Laying the groundwork to make ecocide a crime against humanity under the authority of the International Criminal Court
On 31 May 2019, more than 40 members of parliament, government representatives, and senior diplomats convened at a strategic high-level event in Port Vila, Vanuatu, to promote the advancement of international criminal justice in the Pacific Islands region. The Roundtable was hosted by the Government of Vanuatu and organised by Parliamentarians for Global Action (PGA), a worldwide network of legislators committed to promoting justice and the rule of law, with the invaluable cooperation of the International Criminal Court (ICC), the Republic of Korea, and the European Union.
The Pacific Islands Roundtable on the ratification and implementation of the Rome Statute of the International Criminal Court brought together representatives of the executive and legislative branches of the governments of Fiji, Kiribati, Samoa, Solomon Islands, Tonga, Tuvalu, and Vanuatu; senior ICC officials; representatives of the diplomatic community; academic experts and members of civil society, united in their objective to promote international justice, including through the universality of the Rome Statute system.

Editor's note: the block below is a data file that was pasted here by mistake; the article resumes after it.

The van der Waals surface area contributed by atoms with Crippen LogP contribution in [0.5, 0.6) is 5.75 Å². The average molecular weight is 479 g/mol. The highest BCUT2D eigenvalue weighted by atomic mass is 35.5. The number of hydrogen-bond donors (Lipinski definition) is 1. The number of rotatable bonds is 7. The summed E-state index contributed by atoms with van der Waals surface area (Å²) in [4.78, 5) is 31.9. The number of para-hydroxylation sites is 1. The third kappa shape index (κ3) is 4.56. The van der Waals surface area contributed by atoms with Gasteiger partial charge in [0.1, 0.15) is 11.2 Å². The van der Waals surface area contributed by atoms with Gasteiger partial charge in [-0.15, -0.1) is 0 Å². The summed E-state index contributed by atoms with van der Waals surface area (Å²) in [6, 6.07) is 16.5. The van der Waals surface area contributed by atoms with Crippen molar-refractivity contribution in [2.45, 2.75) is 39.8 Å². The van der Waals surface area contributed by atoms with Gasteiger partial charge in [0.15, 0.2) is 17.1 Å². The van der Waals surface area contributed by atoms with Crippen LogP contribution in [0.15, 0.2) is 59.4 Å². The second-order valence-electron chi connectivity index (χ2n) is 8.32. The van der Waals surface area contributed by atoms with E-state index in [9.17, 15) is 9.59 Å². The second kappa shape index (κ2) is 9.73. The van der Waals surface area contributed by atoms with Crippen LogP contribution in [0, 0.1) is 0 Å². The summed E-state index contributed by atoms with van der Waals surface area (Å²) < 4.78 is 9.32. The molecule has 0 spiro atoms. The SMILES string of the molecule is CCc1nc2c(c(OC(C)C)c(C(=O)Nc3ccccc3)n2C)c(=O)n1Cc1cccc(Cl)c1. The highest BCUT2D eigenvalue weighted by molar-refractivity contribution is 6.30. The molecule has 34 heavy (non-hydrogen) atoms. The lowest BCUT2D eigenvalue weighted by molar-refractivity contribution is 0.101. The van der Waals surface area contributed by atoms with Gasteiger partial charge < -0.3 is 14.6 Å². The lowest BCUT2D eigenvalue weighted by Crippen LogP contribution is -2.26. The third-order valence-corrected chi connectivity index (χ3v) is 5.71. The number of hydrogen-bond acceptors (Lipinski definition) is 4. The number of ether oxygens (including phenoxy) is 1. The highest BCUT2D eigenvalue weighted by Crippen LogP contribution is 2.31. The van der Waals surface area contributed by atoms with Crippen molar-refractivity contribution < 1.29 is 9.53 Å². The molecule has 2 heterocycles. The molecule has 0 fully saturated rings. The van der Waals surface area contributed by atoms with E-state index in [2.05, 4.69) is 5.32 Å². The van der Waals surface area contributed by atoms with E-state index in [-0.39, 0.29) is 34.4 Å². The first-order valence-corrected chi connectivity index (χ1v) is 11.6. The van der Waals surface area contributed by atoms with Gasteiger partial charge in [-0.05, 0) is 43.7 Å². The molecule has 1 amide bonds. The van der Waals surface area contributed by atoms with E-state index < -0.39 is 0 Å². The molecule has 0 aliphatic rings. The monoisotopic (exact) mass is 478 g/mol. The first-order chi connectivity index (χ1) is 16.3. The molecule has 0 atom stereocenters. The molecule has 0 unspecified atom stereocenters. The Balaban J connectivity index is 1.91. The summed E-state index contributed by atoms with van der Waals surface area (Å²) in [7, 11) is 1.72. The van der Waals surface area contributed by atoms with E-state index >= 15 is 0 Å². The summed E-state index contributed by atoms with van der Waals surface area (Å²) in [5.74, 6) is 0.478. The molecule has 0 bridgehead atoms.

Universality of the ICC: Moving Closer
“Now, more than ever, it is the time for our great region to join this universal system of international justice and take a decisive stand in the world fora. We are very hopeful that the example of my country will inspire all the remaining States that have still not taken this step.” — Hon. Ralph Regenvanu, Minister of Foreign Affairs, International Cooperation and External Trade of Vanuatu
The universality of the Rome Statute and effectiveness of the ICC system are essential prerequisites for accountability and lasting global deterrence for the most serious crimes of international concern; namely, genocide, crimes against humanity, war crimes, and the crime of aggression, which shall not be left unpunished. Of the 16 independent and self-governing States that comprise the Pacific Islands Forum, only eight are States parties to the Rome Statute and only three have effectively implemented the provisions of the Statute of the ICC on complementarity and cooperation with the Court. MORE